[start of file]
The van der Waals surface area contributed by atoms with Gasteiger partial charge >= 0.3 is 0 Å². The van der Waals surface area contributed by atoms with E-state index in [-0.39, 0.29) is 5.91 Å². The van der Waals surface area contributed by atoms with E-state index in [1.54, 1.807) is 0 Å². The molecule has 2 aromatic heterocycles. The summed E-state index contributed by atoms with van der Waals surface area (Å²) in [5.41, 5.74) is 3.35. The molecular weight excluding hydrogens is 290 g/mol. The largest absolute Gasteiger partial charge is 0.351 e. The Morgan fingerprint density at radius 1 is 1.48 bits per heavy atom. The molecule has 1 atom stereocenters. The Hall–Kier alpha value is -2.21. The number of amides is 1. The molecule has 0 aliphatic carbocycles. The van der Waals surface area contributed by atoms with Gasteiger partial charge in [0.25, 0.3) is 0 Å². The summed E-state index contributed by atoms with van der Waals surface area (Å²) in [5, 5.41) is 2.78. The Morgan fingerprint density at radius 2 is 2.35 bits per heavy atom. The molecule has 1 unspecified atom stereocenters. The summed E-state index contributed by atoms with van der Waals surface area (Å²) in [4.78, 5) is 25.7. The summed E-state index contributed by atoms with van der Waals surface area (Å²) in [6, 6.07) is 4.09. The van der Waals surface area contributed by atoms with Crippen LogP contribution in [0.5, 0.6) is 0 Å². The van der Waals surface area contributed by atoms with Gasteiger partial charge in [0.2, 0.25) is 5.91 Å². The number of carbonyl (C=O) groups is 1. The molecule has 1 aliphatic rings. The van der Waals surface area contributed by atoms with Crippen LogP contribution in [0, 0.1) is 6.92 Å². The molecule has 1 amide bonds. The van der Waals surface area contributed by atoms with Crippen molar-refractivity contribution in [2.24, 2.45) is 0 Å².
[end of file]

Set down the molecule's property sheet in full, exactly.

The van der Waals surface area contributed by atoms with Gasteiger partial charge >= 0.3 is 0 Å². The van der Waals surface area contributed by atoms with E-state index in [-0.39, 0.29) is 5.91 Å². The van der Waals surface area contributed by atoms with E-state index in [1.54, 1.807) is 0 Å². The molecule has 2 aromatic heterocycles. The summed E-state index contributed by atoms with van der Waals surface area (Å²) in [5.41, 5.74) is 3.35. The molecular weight excluding hydrogens is 290 g/mol. The largest absolute Gasteiger partial charge is 0.351 e. The Morgan fingerprint density at radius 1 is 1.48 bits per heavy atom. The molecule has 1 atom stereocenters. The Hall–Kier alpha value is -2.21. The number of amides is 1. The molecule has 0 aliphatic carbocycles. The van der Waals surface area contributed by atoms with Gasteiger partial charge in [0.25, 0.3) is 0 Å². The summed E-state index contributed by atoms with van der Waals surface area (Å²) in [5, 5.41) is 2.78. The Morgan fingerprint density at radius 2 is 2.35 bits per heavy atom. The molecule has 1 unspecified atom stereocenters. The summed E-state index contributed by atoms with van der Waals surface area (Å²) in [4.78, 5) is 25.7. The summed E-state index contributed by atoms with van der Waals surface area (Å²) in [6, 6.07) is 4.09. The van der Waals surface area contributed by atoms with Crippen LogP contribution in [0.5, 0.6) is 0 Å². The van der Waals surface area contributed by atoms with Gasteiger partial charge in [0.2, 0.25) is 5.91 Å². The number of carbonyl (C=O) groups is 1. The molecule has 1 aliphatic rings. The van der Waals surface area contributed by atoms with Crippen LogP contribution in [0, 0.1) is 6.92 Å². The molecule has 1 amide bonds. The van der Waals surface area contributed by atoms with Crippen molar-refractivity contribution in [2.24, 2.45) is 0 Å².